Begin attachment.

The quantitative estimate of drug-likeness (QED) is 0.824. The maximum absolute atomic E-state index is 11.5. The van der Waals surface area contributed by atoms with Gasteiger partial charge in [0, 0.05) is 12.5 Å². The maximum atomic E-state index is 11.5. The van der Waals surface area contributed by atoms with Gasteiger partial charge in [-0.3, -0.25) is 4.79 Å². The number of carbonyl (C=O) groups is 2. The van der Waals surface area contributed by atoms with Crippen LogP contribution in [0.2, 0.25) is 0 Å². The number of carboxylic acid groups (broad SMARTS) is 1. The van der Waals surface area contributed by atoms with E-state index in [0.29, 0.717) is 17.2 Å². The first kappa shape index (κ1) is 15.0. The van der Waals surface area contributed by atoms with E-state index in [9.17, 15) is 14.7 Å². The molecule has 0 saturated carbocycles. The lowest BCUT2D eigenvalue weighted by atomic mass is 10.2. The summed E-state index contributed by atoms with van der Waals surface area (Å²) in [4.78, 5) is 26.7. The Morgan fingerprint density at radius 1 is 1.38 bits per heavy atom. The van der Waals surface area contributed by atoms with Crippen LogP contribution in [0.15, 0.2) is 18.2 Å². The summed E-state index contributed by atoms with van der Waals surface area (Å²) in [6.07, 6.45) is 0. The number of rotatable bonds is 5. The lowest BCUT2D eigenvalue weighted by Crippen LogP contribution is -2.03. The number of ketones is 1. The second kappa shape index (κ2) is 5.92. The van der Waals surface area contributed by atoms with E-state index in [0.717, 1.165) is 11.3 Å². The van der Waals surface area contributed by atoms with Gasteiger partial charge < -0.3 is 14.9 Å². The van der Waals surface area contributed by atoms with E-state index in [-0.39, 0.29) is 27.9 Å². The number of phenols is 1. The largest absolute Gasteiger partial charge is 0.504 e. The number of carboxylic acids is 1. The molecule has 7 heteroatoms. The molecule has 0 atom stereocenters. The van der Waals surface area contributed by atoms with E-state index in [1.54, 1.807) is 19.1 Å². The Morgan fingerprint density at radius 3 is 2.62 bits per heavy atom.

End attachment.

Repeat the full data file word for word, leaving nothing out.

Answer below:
The quantitative estimate of drug-likeness (QED) is 0.824. The maximum absolute atomic E-state index is 11.5. The van der Waals surface area contributed by atoms with Gasteiger partial charge in [0, 0.05) is 12.5 Å². The maximum atomic E-state index is 11.5. The van der Waals surface area contributed by atoms with Gasteiger partial charge in [-0.3, -0.25) is 4.79 Å². The number of carbonyl (C=O) groups is 2. The van der Waals surface area contributed by atoms with Crippen LogP contribution in [0.2, 0.25) is 0 Å². The number of carboxylic acid groups (broad SMARTS) is 1. The van der Waals surface area contributed by atoms with E-state index in [0.29, 0.717) is 17.2 Å². The first kappa shape index (κ1) is 15.0. The van der Waals surface area contributed by atoms with E-state index in [9.17, 15) is 14.7 Å². The molecule has 0 saturated carbocycles. The lowest BCUT2D eigenvalue weighted by atomic mass is 10.2. The summed E-state index contributed by atoms with van der Waals surface area (Å²) in [4.78, 5) is 26.7. The Morgan fingerprint density at radius 1 is 1.38 bits per heavy atom. The van der Waals surface area contributed by atoms with Crippen LogP contribution in [0.15, 0.2) is 18.2 Å². The summed E-state index contributed by atoms with van der Waals surface area (Å²) in [6.07, 6.45) is 0. The number of rotatable bonds is 5. The lowest BCUT2D eigenvalue weighted by Crippen LogP contribution is -2.03. The number of ketones is 1. The second kappa shape index (κ2) is 5.92. The van der Waals surface area contributed by atoms with E-state index in [0.717, 1.165) is 11.3 Å². The van der Waals surface area contributed by atoms with Gasteiger partial charge < -0.3 is 14.9 Å². The van der Waals surface area contributed by atoms with E-state index in [-0.39, 0.29) is 27.9 Å². The number of phenols is 1. The largest absolute Gasteiger partial charge is 0.504 e. The number of carboxylic acids is 1. The molecule has 7 heteroatoms. The molecule has 0 atom stereocenters. The van der Waals surface area contributed by atoms with E-state index in [1.54, 1.807) is 19.1 Å². The Morgan fingerprint density at radius 3 is 2.62 bits per heavy atom.